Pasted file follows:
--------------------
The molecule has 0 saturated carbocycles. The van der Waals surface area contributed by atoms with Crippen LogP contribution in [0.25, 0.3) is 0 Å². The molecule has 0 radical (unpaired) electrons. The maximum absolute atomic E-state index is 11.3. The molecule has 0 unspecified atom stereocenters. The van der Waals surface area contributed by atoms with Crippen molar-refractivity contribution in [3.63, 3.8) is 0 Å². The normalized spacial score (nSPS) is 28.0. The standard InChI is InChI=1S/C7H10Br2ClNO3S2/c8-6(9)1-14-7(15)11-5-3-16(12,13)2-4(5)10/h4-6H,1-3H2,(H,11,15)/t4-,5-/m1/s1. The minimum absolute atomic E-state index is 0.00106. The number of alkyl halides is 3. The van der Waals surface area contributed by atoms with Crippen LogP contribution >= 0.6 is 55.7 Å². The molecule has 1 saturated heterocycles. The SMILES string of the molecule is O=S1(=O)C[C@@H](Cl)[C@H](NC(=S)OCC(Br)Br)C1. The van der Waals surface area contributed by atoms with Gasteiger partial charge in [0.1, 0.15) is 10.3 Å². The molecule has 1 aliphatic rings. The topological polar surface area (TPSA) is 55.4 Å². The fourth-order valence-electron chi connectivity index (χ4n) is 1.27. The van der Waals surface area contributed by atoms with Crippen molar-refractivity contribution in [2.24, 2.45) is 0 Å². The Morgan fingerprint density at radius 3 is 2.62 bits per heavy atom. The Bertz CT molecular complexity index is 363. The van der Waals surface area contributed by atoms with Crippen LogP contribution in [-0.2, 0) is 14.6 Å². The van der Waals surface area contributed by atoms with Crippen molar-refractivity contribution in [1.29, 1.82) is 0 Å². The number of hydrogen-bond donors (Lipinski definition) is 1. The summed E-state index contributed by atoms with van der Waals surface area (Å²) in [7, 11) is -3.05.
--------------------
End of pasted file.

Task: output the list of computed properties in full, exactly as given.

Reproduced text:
The molecule has 0 saturated carbocycles. The van der Waals surface area contributed by atoms with Crippen LogP contribution in [0.25, 0.3) is 0 Å². The molecule has 0 radical (unpaired) electrons. The maximum absolute atomic E-state index is 11.3. The molecule has 0 unspecified atom stereocenters. The van der Waals surface area contributed by atoms with Crippen molar-refractivity contribution in [3.63, 3.8) is 0 Å². The normalized spacial score (nSPS) is 28.0. The standard InChI is InChI=1S/C7H10Br2ClNO3S2/c8-6(9)1-14-7(15)11-5-3-16(12,13)2-4(5)10/h4-6H,1-3H2,(H,11,15)/t4-,5-/m1/s1. The minimum absolute atomic E-state index is 0.00106. The number of alkyl halides is 3. The van der Waals surface area contributed by atoms with Crippen LogP contribution >= 0.6 is 55.7 Å². The molecule has 1 saturated heterocycles. The SMILES string of the molecule is O=S1(=O)C[C@@H](Cl)[C@H](NC(=S)OCC(Br)Br)C1. The van der Waals surface area contributed by atoms with Gasteiger partial charge in [0.1, 0.15) is 10.3 Å². The molecule has 1 aliphatic rings. The topological polar surface area (TPSA) is 55.4 Å². The fourth-order valence-electron chi connectivity index (χ4n) is 1.27. The van der Waals surface area contributed by atoms with Crippen molar-refractivity contribution in [2.24, 2.45) is 0 Å². The Morgan fingerprint density at radius 3 is 2.62 bits per heavy atom. The Bertz CT molecular complexity index is 363. The van der Waals surface area contributed by atoms with Crippen LogP contribution in [-0.2, 0) is 14.6 Å². The van der Waals surface area contributed by atoms with Crippen molar-refractivity contribution in [1.29, 1.82) is 0 Å². The number of hydrogen-bond donors (Lipinski definition) is 1. The summed E-state index contributed by atoms with van der Waals surface area (Å²) in [7, 11) is -3.05.